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Article Publish Status: FREE
Abstract Title:

Association between prenatal exposure to PMand the increased risk of specified infant mortality in South Korea.

Abstract Source:

Environ Int. 2020 11 ;144:105997. Epub 2020 Aug 6. PMID: 32768726

Abstract Author(s):

Eun Mi Jung, Kyoung-Nam Kim, Hyesook Park, Hwashin H Shin, Hae Soon Kim, Su Jin Cho, Soon Tae Kim, Eun Hee Ha

Article Affiliation:

Eun Mi Jung

Abstract:

BACKGROUND: Findings from previous studies on the association between exposure to fine particulate matter (PM) and the risk of infant mortality were inconsistent. Thus, two main objectives of our study were to examine the association between exposure to PMand specified infant mortality and to identify critical trimesters.

METHODS: We retrospectively created a birth cohort of singleton full-term infants born in South Korea between 2010 and 2015 using national birth and infant mortality data. The specified causes of infant mortality were circulatory and respiratory diseases, perinatal conditions, congenital anomalies, and sudden infant death syndrome. We performed 1:10 propensity score matching for various exposure windows: each trimester, prenatal, and postnatal (up to age 1). Conditional logistic regression was applied to estimate odds ratios (ORs) and 95% confidence intervals (CIs), while accounting for gestational age, birth weight, maternal education level, season of birth, and regions (metropolitan areas/provinces). We also conducted sex-stratified analyses and used different matching ratios for sensitivity analyses.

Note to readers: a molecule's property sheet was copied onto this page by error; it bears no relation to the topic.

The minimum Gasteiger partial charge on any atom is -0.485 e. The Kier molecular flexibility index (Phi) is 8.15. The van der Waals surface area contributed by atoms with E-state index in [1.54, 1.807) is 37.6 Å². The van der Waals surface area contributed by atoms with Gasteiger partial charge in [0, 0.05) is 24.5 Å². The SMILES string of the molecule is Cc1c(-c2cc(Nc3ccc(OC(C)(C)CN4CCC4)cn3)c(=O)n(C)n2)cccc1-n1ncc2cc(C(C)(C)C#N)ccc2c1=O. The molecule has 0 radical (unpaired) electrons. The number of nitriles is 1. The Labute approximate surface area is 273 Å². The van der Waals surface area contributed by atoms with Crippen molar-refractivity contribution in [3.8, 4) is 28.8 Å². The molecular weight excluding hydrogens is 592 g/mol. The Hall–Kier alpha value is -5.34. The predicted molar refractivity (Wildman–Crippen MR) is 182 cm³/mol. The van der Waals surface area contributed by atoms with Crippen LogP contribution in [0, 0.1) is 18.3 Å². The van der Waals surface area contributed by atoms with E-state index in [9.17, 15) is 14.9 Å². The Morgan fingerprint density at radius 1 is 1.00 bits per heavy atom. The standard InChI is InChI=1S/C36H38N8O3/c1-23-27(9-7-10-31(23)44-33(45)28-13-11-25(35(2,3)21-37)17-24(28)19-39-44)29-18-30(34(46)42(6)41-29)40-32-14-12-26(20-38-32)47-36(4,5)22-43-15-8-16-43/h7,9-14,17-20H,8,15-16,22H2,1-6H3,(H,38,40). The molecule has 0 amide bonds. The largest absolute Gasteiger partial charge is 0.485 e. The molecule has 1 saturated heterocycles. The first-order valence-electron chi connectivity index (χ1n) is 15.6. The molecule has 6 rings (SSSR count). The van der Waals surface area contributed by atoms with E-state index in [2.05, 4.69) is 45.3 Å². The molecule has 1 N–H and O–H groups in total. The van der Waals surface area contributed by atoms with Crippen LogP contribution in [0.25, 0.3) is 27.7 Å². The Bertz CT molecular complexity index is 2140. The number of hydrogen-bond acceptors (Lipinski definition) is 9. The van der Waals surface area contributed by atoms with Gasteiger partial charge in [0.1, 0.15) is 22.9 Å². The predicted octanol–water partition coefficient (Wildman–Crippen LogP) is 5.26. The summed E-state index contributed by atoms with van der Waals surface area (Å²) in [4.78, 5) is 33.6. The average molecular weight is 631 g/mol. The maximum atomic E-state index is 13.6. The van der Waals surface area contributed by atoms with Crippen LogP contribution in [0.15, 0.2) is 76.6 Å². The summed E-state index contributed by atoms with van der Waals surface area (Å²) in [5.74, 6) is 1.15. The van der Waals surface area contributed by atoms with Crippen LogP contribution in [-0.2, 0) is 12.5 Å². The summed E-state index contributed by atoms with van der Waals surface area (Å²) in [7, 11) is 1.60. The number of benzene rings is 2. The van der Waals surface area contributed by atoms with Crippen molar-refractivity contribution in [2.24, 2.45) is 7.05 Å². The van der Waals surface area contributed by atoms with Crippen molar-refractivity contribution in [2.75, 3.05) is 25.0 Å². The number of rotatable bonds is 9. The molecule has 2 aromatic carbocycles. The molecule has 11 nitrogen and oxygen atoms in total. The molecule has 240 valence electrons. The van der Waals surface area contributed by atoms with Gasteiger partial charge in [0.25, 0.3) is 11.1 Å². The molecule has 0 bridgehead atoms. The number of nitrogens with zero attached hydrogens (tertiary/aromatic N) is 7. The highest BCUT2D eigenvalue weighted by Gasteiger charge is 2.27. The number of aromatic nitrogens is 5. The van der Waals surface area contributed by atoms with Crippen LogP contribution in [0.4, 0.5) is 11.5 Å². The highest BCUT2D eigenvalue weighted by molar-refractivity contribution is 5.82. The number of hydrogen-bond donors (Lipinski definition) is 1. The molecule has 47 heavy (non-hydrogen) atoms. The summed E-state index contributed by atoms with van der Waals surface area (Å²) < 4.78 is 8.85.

RESULTS: A total of 2,501,836 births and 761 deaths (0.03%) were identified in the birth cohort. We found an increased risk of infant mortality per 10 µg/mincrease in PMexposure during the prenatal period (OR: 1.29, 95% CI: 1.07-1.55). Exposure in the 1st and 2nd trimesters was linked to an elevated risk (OR: 1.19, 95% CI: 1.02-1.37; OR: 1.21, 95% CI: 1.04-1.40). However, no association was shown in the third trimester. PMexposure in the 1st and 2nd trimesters was associated with elevated male infant mortality, but did not reach statistical significance in female infants. The use of different matching ratios did not significantly affect the results.

CONCLUSION: The study findings suggest that exposure to PMcould affect infant mortality differently by the timing of exposure and sex, which suggests a relation to fetal development. However, further investigations are warranted.

Study Type : Human Study

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